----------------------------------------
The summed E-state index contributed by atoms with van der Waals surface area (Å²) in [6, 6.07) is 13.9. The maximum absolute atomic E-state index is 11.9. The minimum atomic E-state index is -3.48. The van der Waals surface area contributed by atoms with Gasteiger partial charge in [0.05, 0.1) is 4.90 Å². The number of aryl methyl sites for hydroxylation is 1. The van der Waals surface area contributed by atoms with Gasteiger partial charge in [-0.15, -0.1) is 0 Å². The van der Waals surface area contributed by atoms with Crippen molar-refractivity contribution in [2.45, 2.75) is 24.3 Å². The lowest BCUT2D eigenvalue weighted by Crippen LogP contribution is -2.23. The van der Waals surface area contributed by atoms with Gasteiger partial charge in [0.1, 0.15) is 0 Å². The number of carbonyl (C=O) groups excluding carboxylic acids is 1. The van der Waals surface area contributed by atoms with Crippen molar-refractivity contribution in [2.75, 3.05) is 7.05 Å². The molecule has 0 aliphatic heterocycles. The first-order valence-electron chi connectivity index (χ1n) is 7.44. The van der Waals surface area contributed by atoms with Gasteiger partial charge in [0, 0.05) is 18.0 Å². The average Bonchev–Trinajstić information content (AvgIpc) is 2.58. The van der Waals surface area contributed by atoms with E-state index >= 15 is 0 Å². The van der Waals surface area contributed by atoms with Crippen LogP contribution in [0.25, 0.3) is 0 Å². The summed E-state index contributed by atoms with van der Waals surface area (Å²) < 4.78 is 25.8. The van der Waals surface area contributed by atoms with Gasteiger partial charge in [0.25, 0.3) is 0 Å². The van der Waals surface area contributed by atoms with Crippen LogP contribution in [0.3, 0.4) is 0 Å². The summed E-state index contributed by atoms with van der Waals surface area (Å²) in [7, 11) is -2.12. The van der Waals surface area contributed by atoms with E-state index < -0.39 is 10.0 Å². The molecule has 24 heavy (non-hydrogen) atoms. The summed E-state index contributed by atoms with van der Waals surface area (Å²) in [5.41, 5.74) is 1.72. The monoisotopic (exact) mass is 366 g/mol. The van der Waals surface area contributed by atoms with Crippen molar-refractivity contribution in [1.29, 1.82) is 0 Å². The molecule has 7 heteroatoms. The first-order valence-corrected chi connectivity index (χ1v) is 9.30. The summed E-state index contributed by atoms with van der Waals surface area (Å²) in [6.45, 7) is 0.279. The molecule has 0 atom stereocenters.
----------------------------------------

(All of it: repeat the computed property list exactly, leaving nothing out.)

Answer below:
The summed E-state index contributed by atoms with van der Waals surface area (Å²) in [6, 6.07) is 13.9. The maximum absolute atomic E-state index is 11.9. The minimum atomic E-state index is -3.48. The van der Waals surface area contributed by atoms with Gasteiger partial charge in [0.05, 0.1) is 4.90 Å². The number of aryl methyl sites for hydroxylation is 1. The van der Waals surface area contributed by atoms with Gasteiger partial charge in [-0.15, -0.1) is 0 Å². The van der Waals surface area contributed by atoms with Crippen molar-refractivity contribution in [2.45, 2.75) is 24.3 Å². The lowest BCUT2D eigenvalue weighted by Crippen LogP contribution is -2.23. The van der Waals surface area contributed by atoms with Gasteiger partial charge in [0.1, 0.15) is 0 Å². The number of carbonyl (C=O) groups excluding carboxylic acids is 1. The van der Waals surface area contributed by atoms with Crippen molar-refractivity contribution in [2.75, 3.05) is 7.05 Å². The molecule has 0 aliphatic heterocycles. The first-order valence-electron chi connectivity index (χ1n) is 7.44. The van der Waals surface area contributed by atoms with Gasteiger partial charge in [0, 0.05) is 18.0 Å². The average Bonchev–Trinajstić information content (AvgIpc) is 2.58. The van der Waals surface area contributed by atoms with E-state index >= 15 is 0 Å². The van der Waals surface area contributed by atoms with Crippen LogP contribution in [0.25, 0.3) is 0 Å². The summed E-state index contributed by atoms with van der Waals surface area (Å²) < 4.78 is 25.8. The van der Waals surface area contributed by atoms with Gasteiger partial charge in [0.25, 0.3) is 0 Å². The van der Waals surface area contributed by atoms with Crippen LogP contribution in [0.3, 0.4) is 0 Å². The summed E-state index contributed by atoms with van der Waals surface area (Å²) in [7, 11) is -2.12. The van der Waals surface area contributed by atoms with E-state index < -0.39 is 10.0 Å². The molecule has 24 heavy (non-hydrogen) atoms. The summed E-state index contributed by atoms with van der Waals surface area (Å²) in [5.41, 5.74) is 1.72. The monoisotopic (exact) mass is 366 g/mol. The van der Waals surface area contributed by atoms with Crippen molar-refractivity contribution in [1.29, 1.82) is 0 Å². The molecule has 7 heteroatoms. The first-order valence-corrected chi connectivity index (χ1v) is 9.30. The summed E-state index contributed by atoms with van der Waals surface area (Å²) in [6.45, 7) is 0.279. The molecule has 0 atom stereocenters.